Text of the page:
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Losing bass when i crank up the volume
Hi, Guys!

I am a complete hifi noob, so then of course the right thing to to was to get a Devialet 220 Expert Pro. Even though i don´t know much about "the right" settings and stuff, I do like good sound. 

The thing is.. I am using the Devialet with a pair of Dali Opticon 6 floorstanding speakers, and I have a Kef KF92 subwoofer. When I start to crank up the volume quite a bit, the bass dies out. Does anyone have some wise words so i can get the heavy bass when I am home alone? 

Greetings from Alex The Hifi Noob
I have felt this happening before and I don't think it's the lack of bass (using 2 x 18" subs). It might just a saturation of the room with so much energy, there's just no distinction between notes anymore.

Do you still feel pressure on your ears?

The other reason could be that your speakers aren't up to the task and just get so bright, the increased treble masks the bass. I've never heard your speakers before, so I can't comment on their quality, but I wouldn't think that's it. That's a problem for lesser quality speakers.
                                                    Lifetime Roon, Mac mini, int. SSD, ext. HDD, tv as monitor, key board and track pad on bean bag as remote,Devialet 200, Od'A #097, Blue jeans speaker cable,                                     
                                                                                                                                                                            Dynaudio C1 MkII.
                                                                                                                                                                              Jim Smith's GBS.
                                                                                                                                                                        Northern NSW Australia.
Proper subwoofer set-up is a lot of learning and work. I spent many hundreds of hours learning and days setting up my two subs. Without measurement, it will be a lot of guessing.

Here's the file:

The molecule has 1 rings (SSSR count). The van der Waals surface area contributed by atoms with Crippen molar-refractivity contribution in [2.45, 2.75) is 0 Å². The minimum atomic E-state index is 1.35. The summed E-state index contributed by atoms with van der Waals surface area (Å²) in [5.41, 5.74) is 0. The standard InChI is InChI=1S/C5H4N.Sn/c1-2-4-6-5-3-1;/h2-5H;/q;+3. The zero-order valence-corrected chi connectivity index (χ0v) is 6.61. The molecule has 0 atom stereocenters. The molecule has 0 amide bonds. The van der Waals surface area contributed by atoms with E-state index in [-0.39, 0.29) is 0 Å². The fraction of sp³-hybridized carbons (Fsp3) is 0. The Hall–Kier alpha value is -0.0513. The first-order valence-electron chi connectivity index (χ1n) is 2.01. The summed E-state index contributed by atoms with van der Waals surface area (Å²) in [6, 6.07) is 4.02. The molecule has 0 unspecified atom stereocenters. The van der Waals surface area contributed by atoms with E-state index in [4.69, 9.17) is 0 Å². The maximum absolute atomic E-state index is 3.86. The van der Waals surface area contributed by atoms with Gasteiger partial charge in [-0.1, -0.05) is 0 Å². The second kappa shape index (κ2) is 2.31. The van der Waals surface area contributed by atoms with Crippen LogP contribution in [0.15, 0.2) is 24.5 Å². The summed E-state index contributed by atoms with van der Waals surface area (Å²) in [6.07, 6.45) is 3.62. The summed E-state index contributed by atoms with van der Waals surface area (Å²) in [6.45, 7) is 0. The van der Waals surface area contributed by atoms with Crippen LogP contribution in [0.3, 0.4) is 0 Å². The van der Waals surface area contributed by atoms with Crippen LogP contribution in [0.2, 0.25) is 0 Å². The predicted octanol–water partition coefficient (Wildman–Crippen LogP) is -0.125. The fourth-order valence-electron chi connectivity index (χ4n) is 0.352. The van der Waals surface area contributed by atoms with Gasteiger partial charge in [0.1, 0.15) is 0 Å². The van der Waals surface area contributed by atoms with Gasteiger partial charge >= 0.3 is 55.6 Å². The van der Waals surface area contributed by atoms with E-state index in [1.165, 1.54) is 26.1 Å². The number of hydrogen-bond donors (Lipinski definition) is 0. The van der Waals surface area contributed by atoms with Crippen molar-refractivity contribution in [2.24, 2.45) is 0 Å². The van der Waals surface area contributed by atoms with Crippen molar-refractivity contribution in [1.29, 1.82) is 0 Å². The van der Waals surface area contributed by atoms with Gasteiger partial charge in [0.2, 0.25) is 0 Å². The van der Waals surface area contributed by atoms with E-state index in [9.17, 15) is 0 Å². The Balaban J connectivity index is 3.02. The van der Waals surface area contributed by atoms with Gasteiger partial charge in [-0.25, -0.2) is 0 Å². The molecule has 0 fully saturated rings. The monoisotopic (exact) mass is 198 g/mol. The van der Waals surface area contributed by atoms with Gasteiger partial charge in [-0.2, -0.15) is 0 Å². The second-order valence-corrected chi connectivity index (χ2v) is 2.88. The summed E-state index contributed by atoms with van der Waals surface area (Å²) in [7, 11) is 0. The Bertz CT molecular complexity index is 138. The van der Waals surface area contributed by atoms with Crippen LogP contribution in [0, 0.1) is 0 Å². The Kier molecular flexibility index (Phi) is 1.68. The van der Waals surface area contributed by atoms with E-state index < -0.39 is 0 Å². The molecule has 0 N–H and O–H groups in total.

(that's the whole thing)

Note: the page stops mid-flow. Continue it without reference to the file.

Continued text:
It's a pain to upload pictures here unfortunately, so I won't but for demonstration purposes (to a Facebook group) I made measurements with the wrong phase set-up (90 and 180 degrees "wrong"). The result is not only less bass in a wide frequency range (40-70Hz) than with the proper set-up but actually less bass than without the subs and just the main speakers. The reason is cancellations. The more your turn the volume up, the worse it will be, as other frequencies will be louder but the cancellation will still be the same, so comparatively you will have even less bass. No equalization will help this, if anything, it will make it worse. Only proper alignment of the subs can help

There are also room modes (peaks and nulls) that can be somewhat reduced by the speaker and subwoofer placement, and changing the listening position. Often a foot is enough.

Luckily, the Devialet has all the options in the set-up for delay both for the subs and main speakers, as well as high-pass and low-pass filter options which I all use.

After years of learning and setting things up, measuring hundreds of times, I would say that it is a brave jump at the deep end to buy subs without understanding room acoustics and being able to measure things. Not of course if you ask subs manufacturers...

For now, you can watch some Youtube videos on how to set-up a sub without measurements. You may be able to improve things considerably still. The Devialet is one of those very few amps that have all these setting for a proper subwoofer integration, so you may want to learn a bit too to use this wonderful feature.
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@Pim may have identified the issue when he said it could be a room problem. The louder the bass, the longer it takes to decay. At the modal frequencies of your room you get standing waves and the bass notes are exaggerated more than at other frequencies so they sustain even longer. Instead of hearing an attack when the bass note occurs followed by a decay before the next note occurs, you lose the decay, the note sustains and the next note occurs before there has been sufficient decay for you to hear a decent decay on the previous note. Instead of hearing note, note, note as the bass notes are played, you just start to hear a long, sustained, even bass level which, while loud, lacks the clarity which allows you to hear the separate notes clearly. The solution is not to play things loud enough to lose the clarity you need in the bass.